LW: Yeah exactly! In the original Halloween, you’re seeing the entire film through the eyes of Laurie Strode and you are dealing with this unknowable entity that hides behind hedges, it’s the fear of the unknown. It just seemed like the obvious thing to do, as opposed to a stroke of genius. We had to make this villain, this iconic character, unknowable, etherial. That was from the very start. That’s not something that came to me after months of dead ends, it’s something that came out in that very first meeting.
HB: Thank you for doing that. It worked! Those long shots at nothing, and thinking, “What am I seeing? Am I missing something?”
LW: Good, good, that’s music to my ears.
HB: Did the performance of the Tom Cruise Mummy reboot affect the direction this movie took?
LW: No, I mean, if I am being absolutely honest I haven’t seen that film. I never got around to it. But no, that movie didn’t influence The Invisible Man in any way, shape for form. I kind of had to trick myself into thinking that this was the first Invisible Man move that was ever made to make it because I had to concentrate on it like it was its own little story.
HB: Did you write the script with Elizabeth Moss in mind?
LW: No actually, I rarely write a screenplay with an actor in mind. I usually write screenplays with friends of mine in mind. It’s a way for me to relate to the characters if it’s somebody that I know. I base a lot of the characters in my screenplays on my friends and family. So when it comes down to casting I suddenly have to reverse engineer it and think, “Oh, who could play this friend of mine?”. Elizabeth was actually brought up to me by Donna Langley at Universal. In her wisdom she was right. She did me a huge favor suggesting Elizabeth Moss because she is an incredible actress.
HB: She’s your best special effect.
LW: Yeah, I actually said that in an interview the other day, the best visual effect in the movie is a close up of Elizabeth Moss.
HB: Yeah. Totally agreed. If you were given the chance to work with any of the other Universal Monsters who would you pick?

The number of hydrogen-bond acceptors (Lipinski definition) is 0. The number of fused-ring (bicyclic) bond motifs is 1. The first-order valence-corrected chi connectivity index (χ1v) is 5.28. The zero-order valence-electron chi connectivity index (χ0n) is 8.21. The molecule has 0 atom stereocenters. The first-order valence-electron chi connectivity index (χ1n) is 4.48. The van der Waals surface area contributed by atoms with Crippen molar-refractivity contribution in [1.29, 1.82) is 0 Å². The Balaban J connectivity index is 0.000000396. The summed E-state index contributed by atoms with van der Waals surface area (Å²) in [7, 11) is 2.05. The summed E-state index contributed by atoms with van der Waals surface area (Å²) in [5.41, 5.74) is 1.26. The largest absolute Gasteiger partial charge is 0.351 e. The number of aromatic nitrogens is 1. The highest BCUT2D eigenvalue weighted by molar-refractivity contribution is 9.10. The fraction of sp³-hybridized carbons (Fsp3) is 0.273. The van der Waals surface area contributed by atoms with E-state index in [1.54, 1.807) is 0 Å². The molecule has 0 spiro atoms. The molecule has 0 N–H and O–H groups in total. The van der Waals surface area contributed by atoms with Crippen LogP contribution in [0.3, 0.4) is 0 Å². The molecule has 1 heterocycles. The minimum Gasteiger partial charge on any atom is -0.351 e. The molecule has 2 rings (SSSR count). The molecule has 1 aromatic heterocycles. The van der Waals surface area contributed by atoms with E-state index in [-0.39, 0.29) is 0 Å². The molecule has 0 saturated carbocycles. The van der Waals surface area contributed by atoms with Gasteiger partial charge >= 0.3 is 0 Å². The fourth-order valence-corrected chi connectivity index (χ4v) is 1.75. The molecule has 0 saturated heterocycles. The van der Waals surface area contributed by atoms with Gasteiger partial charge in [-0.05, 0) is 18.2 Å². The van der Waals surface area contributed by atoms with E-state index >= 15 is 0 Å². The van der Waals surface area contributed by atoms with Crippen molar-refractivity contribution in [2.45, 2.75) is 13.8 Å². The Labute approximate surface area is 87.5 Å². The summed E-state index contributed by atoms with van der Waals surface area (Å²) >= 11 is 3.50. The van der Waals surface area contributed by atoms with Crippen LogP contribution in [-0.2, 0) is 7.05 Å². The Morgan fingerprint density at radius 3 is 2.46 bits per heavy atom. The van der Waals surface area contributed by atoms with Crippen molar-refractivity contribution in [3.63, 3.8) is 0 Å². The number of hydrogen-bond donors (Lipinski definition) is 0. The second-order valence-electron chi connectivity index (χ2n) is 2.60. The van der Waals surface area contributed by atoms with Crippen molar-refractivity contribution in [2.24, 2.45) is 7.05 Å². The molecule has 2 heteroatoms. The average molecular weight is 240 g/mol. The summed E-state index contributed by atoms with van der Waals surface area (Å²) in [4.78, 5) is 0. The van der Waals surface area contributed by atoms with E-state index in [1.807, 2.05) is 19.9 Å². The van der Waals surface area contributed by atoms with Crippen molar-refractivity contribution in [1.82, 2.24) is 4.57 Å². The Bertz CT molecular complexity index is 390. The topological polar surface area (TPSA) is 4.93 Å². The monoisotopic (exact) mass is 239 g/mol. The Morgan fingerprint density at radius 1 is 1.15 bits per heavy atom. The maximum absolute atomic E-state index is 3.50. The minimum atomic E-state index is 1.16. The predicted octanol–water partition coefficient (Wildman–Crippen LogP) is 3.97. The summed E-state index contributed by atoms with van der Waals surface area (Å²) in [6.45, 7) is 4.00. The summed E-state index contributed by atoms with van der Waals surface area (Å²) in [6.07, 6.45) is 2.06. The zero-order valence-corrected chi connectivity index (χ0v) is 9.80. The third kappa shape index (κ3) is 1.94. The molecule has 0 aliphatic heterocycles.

LW: I’ve never really thought of that. You know what, I am a fan of werewolves and I am a huge fan of American Werewolf in London which is the film that pretty much dropped the mic on werewolf movies. It seems like there’s an opportunity to make that scary, you know? I think that people just have to remember that they are supposed to be scary. Like I feel that over time they have plugged too many other things into these movies. Like, “Yeah, it’s a werewolf movie in space or it’s a comedy about a werewolf.” I feel like these characters have endured because there’s something primal about them. There’s something instantly recognizable about them. You don’t need to add a whole lot of window dressing to them to make them interesting. They are interesting in and of themselves. So, I would say, a wolfman movie.
HB: I found what you did very clever. You didn’t cheat. In so many films you sit there thinking, “Why don’t they… If they just…” Here They do the things you are thinking.
Are we going to be going through an Invisible Man maze at Halloween Horror Nights this year?
LW: Interesting! Actually no I haven’t thought of that. Now that you bring it up, it does make me smile when there is a maze based on something I’ve created. Like, I remember one year at Horror Nights they had an Insidious maze and a SAW maze. and it was just a real moment in my life. Two ideas that I am the creator of are now drawing in these horror fans. I would actually love to see that.
Some of the movies that they have tackled have been really, top of the pedestal horror films like The Exorcist. I mean part of the fun of filmmaking… As you know films are hard, they take a lot of time. It takes a lot of effort for what is, ostensibly, a disposable piece of pop culture. The thing that makes it fun, the thing that makes it worth it is when it resonates. So, If I were to go to Universal and see an Invisible Man maze and people lining up to go into it… It just fills your heart with joy. Because all that work, all those grips and gaffers and costume designers and set designers and sculpt masters, and editors did not waste their time. They did something that resonated. So, yeah, I would love to see it.
Will Whannell helm another classic monster? We think it might be a good idea. Hardly unprecedented as James Whale did three of his own in the 1930s. Will we possibly get to be chased by the Invisible Man this fall at Halloween Horror Nights? Who knows? The fact is that The Invisible Man is arriving in theaters February 28th and you can see for yourself what a fun movie this is. We will be publishing our full review soon, but we can say that we liked The Invisible Man a lot.
Many thanks to Universal Pictures and Whannell for the opportunity to chat.
Norm(an) Gidney is a nearly lifelong horror fan. Beginning his love for the scare at the age of 5 by watching John Carpenter's Halloween, he set out on a quest to share his passion for all things spooky with the rest of the world.